27: or, the Wildest Ride Ever

bride’s bouquet, volume 1

Love and marriage

My 27th year continues to be the biggest and most significant yet. A little over seven months from meeting him, I married the love of my life. I can’t believe the whirlwind we’ve survived, and certainly never thought the friend’s boyfriend’s cousin I met at a hippie festival would end up becoming my husband when we started on this journey. 

I never thought I’d be one of Those People, the “when you know, you know” people, but I’ve certainly learned you can’t judge someone else’s relationship on time. The minister who performed the courthouse wedding asked how long we’d been together; when we replied, he said he and his husband married after eight months…and that was four years ago.

When you know, you know. 

Trials and hardships truly forged the relationship in fire, and we’ve learned volumes about each other in a matter of months – and in some cases, weeks. The official proposal was no photographed event by some professional photographer, was no on-one-knee occasion – but it was absolutely and 100% perfect. And now, I’m so proud to call this man my husband. 

So much seems it was “meant to be,” that the events of our respective lives were leading us to this crash into each other’s existence, unavoidable and scary – but welcome. 

I didn’t realize how much I’d given up on romance and love until all this happened and I was forced to reevaluate my beliefs. I’ve never been so glad to be proven wrong. 

Medical fun

March 30, I suffered the most serious seizure I’ve had to date. It opened my eyes enough to finally take seriously the Alabama law that forbids driving for six months after a seizure, and I’m now 3.5 months into that period, seizure-free. This has undoubtedly been one of the most challenging times of my life in a city as devoid of good, readily available public transit in Birmingham, but the help and support of friends, my mom, and my husband have all made it that much easier. 

Just two and a half more months to go…

More importantly, it forced me to reevaluate life. I still get depressed and anxious, still fight through the darker urges and desires to be out of this mind of mine, but overall I’ve come to appreciate everything I have and the fact that I’m still alive after such a terrifying experience. 

Lessons well learned

I’ll certainly never forget the significance of being 27 and all it brought to me. Most of it still feels surreal. Signing or writing my new last name is still so awesomely new and awesomely bizarre. I’ve grown so much, experienced so much, been through more than I ever imagined for myself at this age. 

I wouldn’t trade it for the world. 

Here’s to you, 28 (on July 27). Let’s see what you got. 

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speak of the devil

Jumping off my post before last, back to epilepsy!

December 8, I was working on one of my two papers due for the end of the semester.  I was stressed, worried about graduation the coming Saturday the 12th, and about the paper.  I had a paper due the next day as well — both of which were to be 15-20 pages — so as you can imagine my mental state wasn’t the best.

Around 10:30pm I had a seizure.  Of course, I didn’t know anything until I woke up to my mom telling me I’d had one, and making sure I was okay.  Again, we searched for my glasses and once they turned up and I rested for a few minutes, I resumed my paper, determined to finish by the midnight deadline.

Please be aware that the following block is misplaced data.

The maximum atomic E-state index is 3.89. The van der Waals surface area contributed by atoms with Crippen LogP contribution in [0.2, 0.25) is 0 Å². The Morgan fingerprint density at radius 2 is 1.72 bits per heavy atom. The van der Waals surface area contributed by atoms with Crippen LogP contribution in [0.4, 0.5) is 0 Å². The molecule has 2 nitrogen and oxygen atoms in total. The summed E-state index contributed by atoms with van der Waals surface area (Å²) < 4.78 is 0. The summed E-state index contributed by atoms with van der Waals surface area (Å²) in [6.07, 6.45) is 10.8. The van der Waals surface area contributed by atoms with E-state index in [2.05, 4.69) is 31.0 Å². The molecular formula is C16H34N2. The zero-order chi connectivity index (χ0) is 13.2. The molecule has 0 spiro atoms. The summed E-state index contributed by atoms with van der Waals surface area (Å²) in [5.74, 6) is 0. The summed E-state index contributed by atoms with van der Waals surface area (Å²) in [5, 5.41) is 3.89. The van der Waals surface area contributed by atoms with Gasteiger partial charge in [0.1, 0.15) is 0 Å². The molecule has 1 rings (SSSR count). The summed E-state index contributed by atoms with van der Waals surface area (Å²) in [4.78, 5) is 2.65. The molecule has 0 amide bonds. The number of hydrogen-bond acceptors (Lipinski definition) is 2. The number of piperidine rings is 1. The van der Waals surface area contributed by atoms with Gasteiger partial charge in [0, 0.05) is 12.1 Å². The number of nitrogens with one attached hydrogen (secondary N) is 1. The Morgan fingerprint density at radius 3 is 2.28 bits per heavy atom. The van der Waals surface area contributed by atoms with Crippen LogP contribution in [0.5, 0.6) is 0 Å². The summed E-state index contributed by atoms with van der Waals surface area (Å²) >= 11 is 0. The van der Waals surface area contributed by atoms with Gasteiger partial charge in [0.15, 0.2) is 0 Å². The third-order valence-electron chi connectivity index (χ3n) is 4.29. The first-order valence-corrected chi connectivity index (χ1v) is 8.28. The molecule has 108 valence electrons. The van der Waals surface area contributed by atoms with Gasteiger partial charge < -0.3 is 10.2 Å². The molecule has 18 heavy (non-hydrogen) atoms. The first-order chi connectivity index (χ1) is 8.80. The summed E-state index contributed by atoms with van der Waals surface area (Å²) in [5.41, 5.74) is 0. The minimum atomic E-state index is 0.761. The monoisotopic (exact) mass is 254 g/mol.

I finished it just before midnight (but at what cost?), and god only knows how it ended.  I only made it to 14? maybe? pages, and I haven’t read it since.  I emailed my professor the following day and explained why the ending might suck.  She commented that it did end a little “unceremoniously” but not in a bad way — I still ended up with an A in the class, so it must not have been too terrible.  At least the first twelve pages of the paper made sense.

You’d think that’s it, but…

Later that night, around 2, I had another seizure.  I was still awake at that time, which was surprising given the postictal state is usually one of heavy sleep.  I woke up breathing extremely hard and practically on my stomach, and I remember mumbling to Mom (who had come in again) that I was tired of being woken up to hear I had a seizure.

She decided to take me to the emergency room after the second one (because it was previously unheard of for me to have more than one in one day), and everything checked out fine.  I got a CT scan, got prescribed some klonopin, and went home to rest.

By the time graduation came around Saturday, I had two dark-purple black eyes and a scratch on my cheek.  I think patrons at work thought I’d been abused.  Thank god for Ben Nye concealer, as I was able to hide that mess for graduation.  When I walked across the stage I practically danced.  After a harrowing week of feeling like crap, my mind in another world and not allowed to rest up after that first seizure, I still graduated.

Whenever I think about how I’m not sure I’d survive something, or I think I can’t do it, I just remember that I walked for graduation and finished two papers the week I had two seizures in a row.  I can do anything.

 

accepting a disorder (1/?)

(This got really long somehow.  Blame it on being in the mindset of writing final papers.)

I was thirteen when I had my first seizure, then none again until 2008.  Now it’s up to eight total in my lifetime, from the years 2008-2015.  (Two in 2008, one in 2014, and five in 2015).

Needless to say, this year has been the roughest year of them all in terms of my epilepsy.  But one thing is for sure: I’ve learned a lot about my own disorder and the way it affects me specifically.

Continue reading

Consider the following!: Epilepsy sucks.

I don’t know why I keep thinking about it so early, but June 26 is coming up pretty soon.  It’s not an anniversary, or a birthday, but rather the anniversary of my last seizure–that is, my last tonic-clonic/grand-mal/what most people think of when you say the word “seizure” (the jerking, the unconsciousness, all of that great stuff).  My last grand-mal seizure was on June 26, 2008, while I was at The Children’s Place at HUMC and stacking up cots.  I remember feeling weird, jumpy kind of, and then next thing I knew I was waking up in an ambulance on the way to Trinity Hospital’s emergency room for the third time that year.